Sunday, December 4, 2011

Edward Stebbins Ingham

Over the past few days, I've had the chance to acquire a few fresh documents pertaining to my adopted great-grandfather.  Being one of the few relatives I actually had the chance to meet and talk to (albeit when I was very young), I'm always interested to learn more about the man and add it to the growing pile of family data.  I'll share a little of that knowledge here, and hopefully it will be of interest to some of you.

"Ned" was born on July 2, 1896, the son of John Albertson Ingham & Mary Bartlett Stebbins.  His father was the pastor of the Irvington Presbyterian Church in Irvington, New York, and later at the Second Reformed Church in New Brunswick, New Jersey.  Ned therefore came from a strong, Christian background. His ancestors were almost entirely of English origin, with a few Dutch genes thrown in for good measure.

Edward Stebbins Ingham
Circa 1917

Ned graduated from Rutgers College in 1916 with a Bachelor of Arts degree.  From there, he worked as an insurance salesman for Connecticut Mutual, until WWI called him to action.  Unable to qualify for the regular U.S. Army due to "poor eyesight," he signed up with the American Ambulance Corps, and later transferred into the French Army.  Serving with the French was a defining moment of his life, and he made many pilgrimages back to France later on during his lifetime.

Moving ahead to 1926, Ned married my great-grandmother, Effie K. Robinson, in Hillsborough, Florida.  They honeymooned in Cuba, which at the time was a prime tourist destination (and it still would be, if not for those dirty commies!).  After their honeymoon, they settled into life on Charevloiy Avenue in Detroit, and in the following few years he officially adopted my grandfather Ray, giving him the Ingham name.

During the roaring twenties, Ned made a literal fortune, and on Black Friday he was worth two million dollars on paper.  He lost ever cent of it in the crash, but that didn't make him give up or jump out a window, as some other hard-hit investors of the day did.  Instead, he packed his bags on Monday morning and went out to get a new job.  While never wealthy again, he always made a decent living after that.  He was a very talented salesman, or as one relative once told me, "He could sell iceboxes to Eskimos."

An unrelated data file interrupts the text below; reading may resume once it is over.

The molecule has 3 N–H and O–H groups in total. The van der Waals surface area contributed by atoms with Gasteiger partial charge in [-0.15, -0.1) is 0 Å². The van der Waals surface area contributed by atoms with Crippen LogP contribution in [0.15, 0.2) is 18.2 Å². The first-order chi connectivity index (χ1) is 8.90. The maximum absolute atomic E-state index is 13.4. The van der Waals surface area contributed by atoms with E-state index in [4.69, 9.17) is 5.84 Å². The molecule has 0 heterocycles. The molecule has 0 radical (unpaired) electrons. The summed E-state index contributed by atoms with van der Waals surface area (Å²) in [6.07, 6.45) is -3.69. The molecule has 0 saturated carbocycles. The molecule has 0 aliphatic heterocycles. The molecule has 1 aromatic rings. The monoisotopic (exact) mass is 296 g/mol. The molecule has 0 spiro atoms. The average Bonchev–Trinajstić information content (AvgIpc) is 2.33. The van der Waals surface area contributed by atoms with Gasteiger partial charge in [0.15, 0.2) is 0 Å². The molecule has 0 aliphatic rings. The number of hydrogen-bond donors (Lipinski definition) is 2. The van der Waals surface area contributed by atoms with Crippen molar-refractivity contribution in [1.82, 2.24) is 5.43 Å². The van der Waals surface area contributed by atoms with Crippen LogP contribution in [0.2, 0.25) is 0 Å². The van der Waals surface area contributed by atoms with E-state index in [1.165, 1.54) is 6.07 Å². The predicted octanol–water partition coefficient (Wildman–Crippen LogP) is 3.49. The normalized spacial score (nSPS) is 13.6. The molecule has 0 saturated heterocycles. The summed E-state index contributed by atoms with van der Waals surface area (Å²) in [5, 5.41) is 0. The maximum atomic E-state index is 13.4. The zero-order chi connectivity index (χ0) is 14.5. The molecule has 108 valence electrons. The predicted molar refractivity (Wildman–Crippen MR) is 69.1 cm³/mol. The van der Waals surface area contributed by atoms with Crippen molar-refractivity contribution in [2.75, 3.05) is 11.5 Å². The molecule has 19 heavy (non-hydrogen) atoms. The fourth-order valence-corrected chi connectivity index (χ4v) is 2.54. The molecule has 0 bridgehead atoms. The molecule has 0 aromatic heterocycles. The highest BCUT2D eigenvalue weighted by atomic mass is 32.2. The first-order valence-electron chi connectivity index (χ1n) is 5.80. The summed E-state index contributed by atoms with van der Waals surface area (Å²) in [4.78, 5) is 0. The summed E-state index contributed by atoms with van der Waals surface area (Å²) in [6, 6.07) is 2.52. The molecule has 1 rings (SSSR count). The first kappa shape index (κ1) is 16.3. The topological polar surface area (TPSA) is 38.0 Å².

Ned Ingham on his 92nd Birthday
July 2, 1988

I had the chance to meet Ned in 1985, when he came up to Maine with Grandpa Ray.  During the trip we toured around Washington County and saw many of the sights.  However, when it came time to go to Canada and see the Roosevelt Museum on Campobello Island, Ned would not go.  He refused to visit the "Roosevelt Shrine," as he was a lifelong Republican and he abhorred Franklin Delano Roosevelt.  However, his dislike was not purely political, as he'd actually known the man.  During World War II, Ned served on the Rubber Production Board, and attended regular meetings with the President to discuss wartime matters.  During these meetings, he gained a general dislike for Roosevelt on a personal level, which stuck with him for the rest of his life.

Of course, Grandpa Ray was a lifelong Democrat (as were my parents at the time), so we went along to visit Campobello without Ned, though today I would much rather have spent a few more hours with a remarkable man, to hear an old story or two.  FDR's vacation home is still there to visit, and will be in perpetuity, but the same cannot be said for Ned, who passed away on July 5, 1991.  He celebrated his 95th birthday, and toward the end of the party he excused himself, saying he was feeling a bit tired.  He went to lie down, and passed away quietly with class.  He was still fit and able up until the end, without the major infirmities that often plague people of advancing years.

So, here's to Ned Ingham, a red blooded American who truly exemplified the spirit of his generation.  He understood the rights and responsibilities of a free man, and also knew how to enjoy himself in moderation.

Before I go, let me leave you with a mildly amusing story of my own research into Ned's life.  The other day, as I was picking through online documents, I found his 1917 Passport Application, and along with it was a photograph that I quickly realized was not his.  I looked at the thing and said, "Who's this? That's not Ned.  It looks more like John Panozzo of Styx!"  As it turns out, the photographs of the passports are stuck on the back side of the applications, so Ned's picture was actually with the subsequent application on the following page.  Remember this if you're ever picking through passport applications on Ancestry's site.  Your ancestor might not look like the attached photo for good reason.

Photo of "Ruth Joslin"
incorrectly paired with
Edward Stebbins Ingham's 1917
passport application.

John Panozzo
Drummer for "Styx"

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